Modern Times Reviews

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July 24, 2015
Saw this on 23/7/15
I must admit that I do not enjoy the films of Chaplin like the way I used to when I saw them as a kid, however, Modern Times is a socially relevant film from Chaplin that does not have a background score as good as his other films. Nevertheless, Modern Times benefits from the acting skills of Chaplin and Paultette Goddard and also from Mr Chaplin's extreme comic timing. That song he sings in the end is mind blowing and watching that alone would help you understand why he is been considered a legend.
April 8, 2015
I love these black and white, old classics! Why does it seem like they did more with their films when they had less technology available to them? They don't have that ~Hollywood Magic~ that does their effects for them, it was all camera tricks and carefully strategized, one-chance-to-get-the-shot filmmaking and it is beyond impressive.

I enjoyed watching this! Full of cool and clever special effects and plenty of moments to make you laugh. Chaplin did such a good job of creating such a silly little character. The story was creative and fascinating, with imaginative concepts and energetic cinematography. It was a fun watch for sure. Delightfully absurd, yet it did give voice to the woes of unemployment and the voracious appetite of capitalism at the price of some disposable human equipment. Silliness with a sting. I recommend it!


Bye love you
March 31, 2015
absolutely stunning. Almost perfect.
March 31, 2015
I've seen a few Chaplin flicks and they never seem to disappoint. You know what you gonna get, and it always works. The tramp is back and he get into many unbelieveable situations. It's a girl there, the lovely Paulette Goddard and the story is pretty similar to his earlier successes.

It's a neat thing to hear the machines making sounds, and even a little song by the man himself. Supposedly his first full film with sound, used in a great way.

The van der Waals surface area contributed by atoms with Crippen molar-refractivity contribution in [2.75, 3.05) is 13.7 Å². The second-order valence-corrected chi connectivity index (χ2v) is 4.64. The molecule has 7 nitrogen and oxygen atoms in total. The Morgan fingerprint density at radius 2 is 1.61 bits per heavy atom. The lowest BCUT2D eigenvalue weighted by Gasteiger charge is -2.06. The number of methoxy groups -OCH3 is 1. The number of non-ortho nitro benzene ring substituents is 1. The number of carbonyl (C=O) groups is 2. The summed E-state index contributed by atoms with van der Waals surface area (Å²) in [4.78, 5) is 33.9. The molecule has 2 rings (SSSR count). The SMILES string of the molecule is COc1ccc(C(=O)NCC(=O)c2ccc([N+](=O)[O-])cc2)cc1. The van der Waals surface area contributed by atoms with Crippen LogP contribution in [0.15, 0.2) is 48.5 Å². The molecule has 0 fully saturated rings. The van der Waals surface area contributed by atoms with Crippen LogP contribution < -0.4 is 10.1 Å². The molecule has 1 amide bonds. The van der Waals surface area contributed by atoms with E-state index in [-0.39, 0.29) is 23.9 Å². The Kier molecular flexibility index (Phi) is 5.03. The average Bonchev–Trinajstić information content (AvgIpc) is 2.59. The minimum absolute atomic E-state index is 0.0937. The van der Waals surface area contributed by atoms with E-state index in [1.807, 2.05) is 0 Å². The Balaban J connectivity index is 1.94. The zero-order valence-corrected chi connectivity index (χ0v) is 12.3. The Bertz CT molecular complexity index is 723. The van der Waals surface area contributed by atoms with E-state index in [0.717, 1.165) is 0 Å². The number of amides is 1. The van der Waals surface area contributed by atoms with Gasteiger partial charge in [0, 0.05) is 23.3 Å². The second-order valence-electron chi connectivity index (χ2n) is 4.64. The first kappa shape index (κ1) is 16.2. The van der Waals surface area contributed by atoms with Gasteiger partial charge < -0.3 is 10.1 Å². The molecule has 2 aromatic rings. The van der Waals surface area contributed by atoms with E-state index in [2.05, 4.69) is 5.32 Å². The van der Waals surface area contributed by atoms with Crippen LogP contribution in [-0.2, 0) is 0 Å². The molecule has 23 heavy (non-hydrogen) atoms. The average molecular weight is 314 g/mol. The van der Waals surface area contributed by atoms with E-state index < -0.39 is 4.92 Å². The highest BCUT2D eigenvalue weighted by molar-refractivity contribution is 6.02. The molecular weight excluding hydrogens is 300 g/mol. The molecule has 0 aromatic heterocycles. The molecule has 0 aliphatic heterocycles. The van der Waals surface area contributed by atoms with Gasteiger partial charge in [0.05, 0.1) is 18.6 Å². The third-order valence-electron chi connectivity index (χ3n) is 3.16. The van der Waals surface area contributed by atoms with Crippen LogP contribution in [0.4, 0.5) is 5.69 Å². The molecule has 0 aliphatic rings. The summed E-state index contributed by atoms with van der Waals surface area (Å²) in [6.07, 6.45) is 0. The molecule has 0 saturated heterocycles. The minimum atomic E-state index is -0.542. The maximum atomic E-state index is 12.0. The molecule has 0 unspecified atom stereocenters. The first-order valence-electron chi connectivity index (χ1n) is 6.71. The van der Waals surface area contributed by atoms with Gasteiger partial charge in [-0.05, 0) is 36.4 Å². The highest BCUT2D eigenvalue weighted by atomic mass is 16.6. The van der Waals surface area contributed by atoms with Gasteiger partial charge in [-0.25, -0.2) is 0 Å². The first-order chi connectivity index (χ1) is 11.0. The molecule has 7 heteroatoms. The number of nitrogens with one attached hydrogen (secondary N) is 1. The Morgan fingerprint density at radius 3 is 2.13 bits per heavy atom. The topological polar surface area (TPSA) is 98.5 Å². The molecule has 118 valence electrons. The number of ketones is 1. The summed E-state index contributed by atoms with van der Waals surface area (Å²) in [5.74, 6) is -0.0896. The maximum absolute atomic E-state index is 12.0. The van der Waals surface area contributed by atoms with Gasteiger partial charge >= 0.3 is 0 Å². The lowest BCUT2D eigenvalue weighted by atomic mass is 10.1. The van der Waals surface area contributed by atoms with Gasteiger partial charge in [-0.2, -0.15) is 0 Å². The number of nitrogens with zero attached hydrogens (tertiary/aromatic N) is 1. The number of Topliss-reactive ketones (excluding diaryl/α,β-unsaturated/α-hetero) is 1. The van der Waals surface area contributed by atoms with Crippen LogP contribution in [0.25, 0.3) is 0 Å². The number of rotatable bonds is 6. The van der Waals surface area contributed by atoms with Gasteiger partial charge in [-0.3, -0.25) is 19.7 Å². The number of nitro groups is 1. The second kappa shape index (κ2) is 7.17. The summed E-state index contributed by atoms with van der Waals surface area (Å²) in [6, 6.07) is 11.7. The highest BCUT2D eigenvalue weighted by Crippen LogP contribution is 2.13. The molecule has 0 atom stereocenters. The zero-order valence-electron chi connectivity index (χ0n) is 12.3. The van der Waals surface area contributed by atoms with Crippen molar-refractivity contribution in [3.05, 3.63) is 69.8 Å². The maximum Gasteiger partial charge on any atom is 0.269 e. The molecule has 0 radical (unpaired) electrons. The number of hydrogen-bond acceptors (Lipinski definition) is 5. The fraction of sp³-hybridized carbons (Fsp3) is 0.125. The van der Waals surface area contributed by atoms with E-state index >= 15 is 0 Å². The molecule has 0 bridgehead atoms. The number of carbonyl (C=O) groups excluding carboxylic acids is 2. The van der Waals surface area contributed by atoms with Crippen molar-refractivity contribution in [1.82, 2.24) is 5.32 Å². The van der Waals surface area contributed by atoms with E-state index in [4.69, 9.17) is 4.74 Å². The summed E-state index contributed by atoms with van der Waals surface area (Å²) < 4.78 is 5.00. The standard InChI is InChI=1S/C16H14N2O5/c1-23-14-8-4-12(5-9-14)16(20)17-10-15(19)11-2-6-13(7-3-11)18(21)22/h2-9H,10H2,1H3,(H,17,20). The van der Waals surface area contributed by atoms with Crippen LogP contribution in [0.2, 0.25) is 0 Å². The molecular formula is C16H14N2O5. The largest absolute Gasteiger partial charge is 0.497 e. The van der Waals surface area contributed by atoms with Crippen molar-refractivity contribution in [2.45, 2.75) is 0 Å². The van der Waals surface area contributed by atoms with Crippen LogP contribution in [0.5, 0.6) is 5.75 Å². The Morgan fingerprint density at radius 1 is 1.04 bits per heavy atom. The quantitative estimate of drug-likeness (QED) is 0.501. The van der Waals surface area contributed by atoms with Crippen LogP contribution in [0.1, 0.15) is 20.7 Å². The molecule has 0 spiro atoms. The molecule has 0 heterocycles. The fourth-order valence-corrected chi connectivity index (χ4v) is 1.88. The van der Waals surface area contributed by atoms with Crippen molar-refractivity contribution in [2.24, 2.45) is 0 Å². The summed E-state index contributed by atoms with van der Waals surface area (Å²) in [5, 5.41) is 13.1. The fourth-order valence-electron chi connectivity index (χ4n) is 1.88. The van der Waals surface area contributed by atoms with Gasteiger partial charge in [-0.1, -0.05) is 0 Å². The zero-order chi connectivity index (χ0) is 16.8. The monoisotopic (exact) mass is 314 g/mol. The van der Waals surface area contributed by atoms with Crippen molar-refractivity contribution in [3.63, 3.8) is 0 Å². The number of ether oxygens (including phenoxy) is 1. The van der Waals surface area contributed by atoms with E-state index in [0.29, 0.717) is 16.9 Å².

A super comedy with a serious message. It has aged remarkebly well.

8 out of 10 machines.
May 31, 2014
I have a soft spot for Chaplin movies, and this one is definitely my favourite.
½ March 6, 2015
This isn't my favourite of Chaplin's films, that would either be "The Gold Rush" or "City Lights", but it's a relentlessly entertaining film. It's his first of two pairings with Paulette Goddard, and she's a wonderful match for him. In theory it's a sound film, but most of that sound is just sound effects. There's a bit of dialogue from supporting characters at the beginning of the film, and Chaplin sings a nonsense song near the end, but the comedy is really (with a couple of exceptions) silent. That's as it should be, since although Chaplin made a handful of good sound films, his gems are all silent.
½ January 24, 2015
The greatest Chaplin film ever? I'd say so. Lets face it, who could deny mustering a single laugh out of Chaplin's antics?
½ May 23, 2013
This movie stands the test of time. A silent slapstick comedy about the great depression and factory workers.
February 16, 2015
Creative, fun and, believe it or not, colorfully childish. Modern Times is an ageless classic for all ages, and a true pearl that none shall forget.
March 1, 2008
Chaplin's Tramp character tries to stay employed in Depression times, and makes a best friend while trying to do so. What follows is a mostly aimless series of sketches, some of them work, some of them don't. It plods along nicely until the finale, and that bittersweet ending that shows that you need connections to get work, but all you need to do is buck up and never say die.